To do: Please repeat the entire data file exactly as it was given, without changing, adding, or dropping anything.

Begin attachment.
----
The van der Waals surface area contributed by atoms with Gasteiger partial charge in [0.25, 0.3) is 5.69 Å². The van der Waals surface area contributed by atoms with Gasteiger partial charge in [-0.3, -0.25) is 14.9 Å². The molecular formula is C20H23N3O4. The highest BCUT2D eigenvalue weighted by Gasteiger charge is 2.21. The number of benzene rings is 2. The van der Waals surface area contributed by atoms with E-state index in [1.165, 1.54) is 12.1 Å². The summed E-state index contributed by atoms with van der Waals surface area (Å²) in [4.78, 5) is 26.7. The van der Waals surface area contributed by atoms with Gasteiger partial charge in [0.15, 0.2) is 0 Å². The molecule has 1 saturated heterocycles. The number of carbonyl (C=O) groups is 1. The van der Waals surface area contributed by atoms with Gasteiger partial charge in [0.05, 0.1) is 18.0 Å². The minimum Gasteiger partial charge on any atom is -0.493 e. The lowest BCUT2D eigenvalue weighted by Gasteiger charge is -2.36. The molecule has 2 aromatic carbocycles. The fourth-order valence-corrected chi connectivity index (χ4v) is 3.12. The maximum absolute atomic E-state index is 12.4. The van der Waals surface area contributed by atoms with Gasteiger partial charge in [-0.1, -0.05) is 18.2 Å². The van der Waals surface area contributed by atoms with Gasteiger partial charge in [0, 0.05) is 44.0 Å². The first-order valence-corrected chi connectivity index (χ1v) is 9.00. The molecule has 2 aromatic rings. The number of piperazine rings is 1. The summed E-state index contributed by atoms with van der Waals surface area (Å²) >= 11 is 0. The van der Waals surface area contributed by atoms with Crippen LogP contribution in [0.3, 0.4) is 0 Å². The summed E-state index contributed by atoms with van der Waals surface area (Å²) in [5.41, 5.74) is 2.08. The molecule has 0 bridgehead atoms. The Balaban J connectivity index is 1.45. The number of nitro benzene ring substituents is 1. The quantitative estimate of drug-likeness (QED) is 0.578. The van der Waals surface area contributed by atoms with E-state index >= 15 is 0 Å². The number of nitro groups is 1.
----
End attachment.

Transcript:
The van der Waals surface area contributed by atoms with Gasteiger partial charge in [0.25, 0.3) is 5.69 Å². The van der Waals surface area contributed by atoms with Gasteiger partial charge in [-0.3, -0.25) is 14.9 Å². The molecular formula is C20H23N3O4. The highest BCUT2D eigenvalue weighted by Gasteiger charge is 2.21. The number of benzene rings is 2. The van der Waals surface area contributed by atoms with E-state index in [1.165, 1.54) is 12.1 Å². The summed E-state index contributed by atoms with van der Waals surface area (Å²) in [4.78, 5) is 26.7. The van der Waals surface area contributed by atoms with Gasteiger partial charge in [0.15, 0.2) is 0 Å². The molecule has 1 saturated heterocycles. The number of carbonyl (C=O) groups is 1. The van der Waals surface area contributed by atoms with Gasteiger partial charge in [0.05, 0.1) is 18.0 Å². The minimum Gasteiger partial charge on any atom is -0.493 e. The lowest BCUT2D eigenvalue weighted by Gasteiger charge is -2.36. The molecule has 2 aromatic carbocycles. The fourth-order valence-corrected chi connectivity index (χ4v) is 3.12. The maximum absolute atomic E-state index is 12.4. The van der Waals surface area contributed by atoms with Gasteiger partial charge in [-0.1, -0.05) is 18.2 Å². The van der Waals surface area contributed by atoms with Gasteiger partial charge in [0, 0.05) is 44.0 Å². The first-order valence-corrected chi connectivity index (χ1v) is 9.00. The molecule has 2 aromatic rings. The number of piperazine rings is 1. The summed E-state index contributed by atoms with van der Waals surface area (Å²) >= 11 is 0. The van der Waals surface area contributed by atoms with Crippen LogP contribution in [0.3, 0.4) is 0 Å². The summed E-state index contributed by atoms with van der Waals surface area (Å²) in [5.41, 5.74) is 2.08. The molecule has 0 bridgehead atoms. The Balaban J connectivity index is 1.45. The number of nitro benzene ring substituents is 1. The quantitative estimate of drug-likeness (QED) is 0.578. The van der Waals surface area contributed by atoms with E-state index >= 15 is 0 Å². The number of nitro groups is 1.